Advice for the International HR Job Seeker
Human resources professionals looking to go international should set their sights horizontally, says HR career columnist Martin Yate.
In his column for the Society for Human Resources Management, he recently addressed a question about job-searching internationally. It will take time and hard work, he counseled, but said that with the right focus it’s achievable.
His advice for job hunting internationally is much like what it would be for looking domestically. The target job, he said, should be one that:
- "Your resume proves you can do."
- "You can interview for well."
- "You will be likely to succeed at."
Yate was answering a question from an HR leader in the banking industry in Malaysia. His advice, though, is applicable to any HR professional considering an overseas opportunity.
“Don't aim for a job that would be a promotion,” he advises. “Look for a job for which you already have required skills, probably very similar to the one you are doing now.”
In the case of the advice seeker, he noted that her goal was to relocate, not get a better job title.
For someone looking to stay with their company, but work overseas, the new position might be a step up, though not necessarily. Winning a promotion to an international assignment requires more than just being a skilled HR professional. An obvious consideration is how much the candidate understands of the culture and the workplace practices in the target country.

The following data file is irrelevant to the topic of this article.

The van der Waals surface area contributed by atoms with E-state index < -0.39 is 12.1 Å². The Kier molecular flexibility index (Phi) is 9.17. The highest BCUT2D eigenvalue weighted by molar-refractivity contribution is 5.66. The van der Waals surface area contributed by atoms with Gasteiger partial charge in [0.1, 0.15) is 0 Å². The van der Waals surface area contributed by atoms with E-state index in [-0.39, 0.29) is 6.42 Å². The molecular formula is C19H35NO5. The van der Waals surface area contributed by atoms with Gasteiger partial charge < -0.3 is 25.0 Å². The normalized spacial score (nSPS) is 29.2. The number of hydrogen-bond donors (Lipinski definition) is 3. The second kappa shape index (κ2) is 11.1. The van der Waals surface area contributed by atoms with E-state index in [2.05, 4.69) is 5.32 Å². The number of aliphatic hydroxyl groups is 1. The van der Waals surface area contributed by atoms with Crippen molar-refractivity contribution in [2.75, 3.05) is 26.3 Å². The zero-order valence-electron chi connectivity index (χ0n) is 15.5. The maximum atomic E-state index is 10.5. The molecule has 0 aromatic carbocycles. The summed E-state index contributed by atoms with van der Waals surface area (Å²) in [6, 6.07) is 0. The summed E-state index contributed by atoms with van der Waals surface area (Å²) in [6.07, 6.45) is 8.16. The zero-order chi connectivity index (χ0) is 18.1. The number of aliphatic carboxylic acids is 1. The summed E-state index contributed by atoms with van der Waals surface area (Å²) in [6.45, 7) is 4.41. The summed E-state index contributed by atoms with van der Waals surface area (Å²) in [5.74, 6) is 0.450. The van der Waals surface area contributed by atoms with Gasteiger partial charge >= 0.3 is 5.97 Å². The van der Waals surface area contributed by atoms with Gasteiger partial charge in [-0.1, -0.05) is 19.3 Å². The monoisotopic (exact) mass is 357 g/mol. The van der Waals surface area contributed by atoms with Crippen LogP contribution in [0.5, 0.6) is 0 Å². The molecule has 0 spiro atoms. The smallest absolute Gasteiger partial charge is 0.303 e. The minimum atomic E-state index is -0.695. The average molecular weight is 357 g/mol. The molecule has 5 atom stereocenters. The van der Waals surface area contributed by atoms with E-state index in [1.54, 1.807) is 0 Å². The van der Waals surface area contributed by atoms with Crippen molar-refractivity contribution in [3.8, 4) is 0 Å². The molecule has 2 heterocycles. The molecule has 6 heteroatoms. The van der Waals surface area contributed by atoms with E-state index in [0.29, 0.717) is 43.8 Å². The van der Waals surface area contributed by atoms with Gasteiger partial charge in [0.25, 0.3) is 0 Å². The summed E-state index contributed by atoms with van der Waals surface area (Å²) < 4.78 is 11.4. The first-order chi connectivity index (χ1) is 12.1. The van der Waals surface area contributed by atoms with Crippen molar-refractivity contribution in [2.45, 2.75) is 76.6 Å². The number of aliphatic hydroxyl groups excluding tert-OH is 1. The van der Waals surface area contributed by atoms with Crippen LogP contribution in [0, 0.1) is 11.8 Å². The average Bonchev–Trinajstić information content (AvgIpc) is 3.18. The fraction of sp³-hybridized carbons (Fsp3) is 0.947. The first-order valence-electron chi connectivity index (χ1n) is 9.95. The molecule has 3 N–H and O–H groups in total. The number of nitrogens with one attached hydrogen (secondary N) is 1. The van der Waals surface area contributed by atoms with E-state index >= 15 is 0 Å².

Making a lateral move while becoming comfortable with the local culture will set the stage for that promotion.
Yate’s job seeker is hoping to relocate to London, a world banking center where, he tells her, there are multinational organizations “very interested in your intimate knowledge of the Southeast Asia region, its customs and business practices, and how HR supports those business practices.”
That’s an equally important consideration for other international jobseekers: Choose an area where your industry knowledge, not just your HR competencies, offer a competitive advantage. Then, as Yate says, revise your resume and online profiles, to “focus on the skills and experiences your potential employers are looking for.”